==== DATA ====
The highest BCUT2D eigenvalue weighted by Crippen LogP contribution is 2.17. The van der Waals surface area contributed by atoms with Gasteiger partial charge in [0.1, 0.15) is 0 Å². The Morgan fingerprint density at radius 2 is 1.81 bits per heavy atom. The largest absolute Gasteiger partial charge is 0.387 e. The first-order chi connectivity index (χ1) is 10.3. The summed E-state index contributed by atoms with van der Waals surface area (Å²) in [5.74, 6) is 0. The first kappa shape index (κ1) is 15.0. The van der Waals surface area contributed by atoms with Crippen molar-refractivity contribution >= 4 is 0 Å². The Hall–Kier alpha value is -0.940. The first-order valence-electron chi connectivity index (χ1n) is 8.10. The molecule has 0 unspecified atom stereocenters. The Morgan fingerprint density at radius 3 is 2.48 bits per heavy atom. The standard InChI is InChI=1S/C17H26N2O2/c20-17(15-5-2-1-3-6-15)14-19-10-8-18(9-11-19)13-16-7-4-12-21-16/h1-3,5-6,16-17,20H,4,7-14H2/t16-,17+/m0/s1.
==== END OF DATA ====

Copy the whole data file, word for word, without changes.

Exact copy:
The highest BCUT2D eigenvalue weighted by Crippen LogP contribution is 2.17. The van der Waals surface area contributed by atoms with Gasteiger partial charge in [0.1, 0.15) is 0 Å². The Morgan fingerprint density at radius 2 is 1.81 bits per heavy atom. The largest absolute Gasteiger partial charge is 0.387 e. The first-order chi connectivity index (χ1) is 10.3. The summed E-state index contributed by atoms with van der Waals surface area (Å²) in [5.74, 6) is 0. The first kappa shape index (κ1) is 15.0. The van der Waals surface area contributed by atoms with Crippen molar-refractivity contribution >= 4 is 0 Å². The Hall–Kier alpha value is -0.940. The first-order valence-electron chi connectivity index (χ1n) is 8.10. The molecule has 0 unspecified atom stereocenters. The Morgan fingerprint density at radius 3 is 2.48 bits per heavy atom. The standard InChI is InChI=1S/C17H26N2O2/c20-17(15-5-2-1-3-6-15)14-19-10-8-18(9-11-19)13-16-7-4-12-21-16/h1-3,5-6,16-17,20H,4,7-14H2/t16-,17+/m0/s1.